This work was carried out using the CASTEP code using first principles molecular dynamics as discussed in Chapter 2 and in reference . The electronic wavefunctions are expanded in a plane wave basis set with periodic boundary conditions, the basis set being expanded to a cut-off of 250 eV for silicon and germanium and 408 eV for carbon. This higher value is required to ensure energy difference convergence for carbon because of the greater depth of the pseudopotential. This in turn arises because of the 2p character of the valence orbitals are not kept away from the nucleus by orthogonalisation to other p orbitals as in silicon or germanium.
The electronic degrees of freedom are relaxed using the conjugate gradients routine and orthogonalisation of the wavefunctions is restored at the end of each iteration. This electronic relaxation is continued until the Hellmann-Feynman forces have converged to better than three significant figures, and then the ions are moved also using a conjugate gradients routine. The ions are allowed to relax until the forces are below 0.001eV/Å. The unit cell for each calculation is not allowed to relax during the run due to the difficulty in dealing with enlarging or reducing the basis set. As the plane wave basis set is not localised there are no Pulay forces arising from changes in the basis set while the ions are relaxing. This was discussed briefly in Chapter 1.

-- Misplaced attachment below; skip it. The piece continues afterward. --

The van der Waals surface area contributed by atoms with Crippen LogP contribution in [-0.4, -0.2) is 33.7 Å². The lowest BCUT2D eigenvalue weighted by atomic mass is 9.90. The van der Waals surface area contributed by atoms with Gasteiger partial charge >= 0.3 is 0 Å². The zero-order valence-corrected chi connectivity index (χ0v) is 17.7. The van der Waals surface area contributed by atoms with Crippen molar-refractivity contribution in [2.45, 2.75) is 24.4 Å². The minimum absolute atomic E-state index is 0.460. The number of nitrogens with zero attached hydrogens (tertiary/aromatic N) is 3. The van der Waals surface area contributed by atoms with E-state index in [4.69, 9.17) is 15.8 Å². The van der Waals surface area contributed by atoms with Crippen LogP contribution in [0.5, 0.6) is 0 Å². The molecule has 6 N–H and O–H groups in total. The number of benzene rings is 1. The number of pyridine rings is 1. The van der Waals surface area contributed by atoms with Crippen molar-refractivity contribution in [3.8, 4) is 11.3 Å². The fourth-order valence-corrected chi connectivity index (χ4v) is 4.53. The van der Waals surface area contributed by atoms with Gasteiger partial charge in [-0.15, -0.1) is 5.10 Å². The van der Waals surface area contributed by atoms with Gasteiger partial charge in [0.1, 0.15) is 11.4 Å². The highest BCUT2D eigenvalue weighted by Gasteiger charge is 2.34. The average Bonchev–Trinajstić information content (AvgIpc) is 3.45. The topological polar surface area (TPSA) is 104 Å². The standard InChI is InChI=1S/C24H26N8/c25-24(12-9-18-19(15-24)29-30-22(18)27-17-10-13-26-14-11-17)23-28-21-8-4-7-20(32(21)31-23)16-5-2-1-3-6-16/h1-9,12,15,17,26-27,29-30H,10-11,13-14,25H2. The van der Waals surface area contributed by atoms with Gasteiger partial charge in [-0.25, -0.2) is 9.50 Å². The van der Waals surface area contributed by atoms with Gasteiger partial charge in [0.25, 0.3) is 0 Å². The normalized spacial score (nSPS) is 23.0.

For silicon and carbon in the diamond, ST12 and BC8 structures 4 special k-points at which the band structure is sampled were used. The same special k-point sets were found to be insufficient to converge the very small ST12-diamond energy difference in germanium. Several sets of k-points were tested and a set of 10 was found to be sufficient. This will be discussed further in Section 4.7. It is also possible that the frozen core approximation for the germanium 3d electrons may not be entirely justified, but a full potential treatment would be required in order to explore this. The combination of cut-off and k-point sampling gives total energies which are converged to approximately 0.1eV, however the physically significant quantities are total energy differences between total energy-volume curves which are converged to better that 0.01eV, of which a significant amount can be attributed to curve fitting schemes (Murnaghan vs. polynomial). In germanium the better k-point sampling gives still better convergence.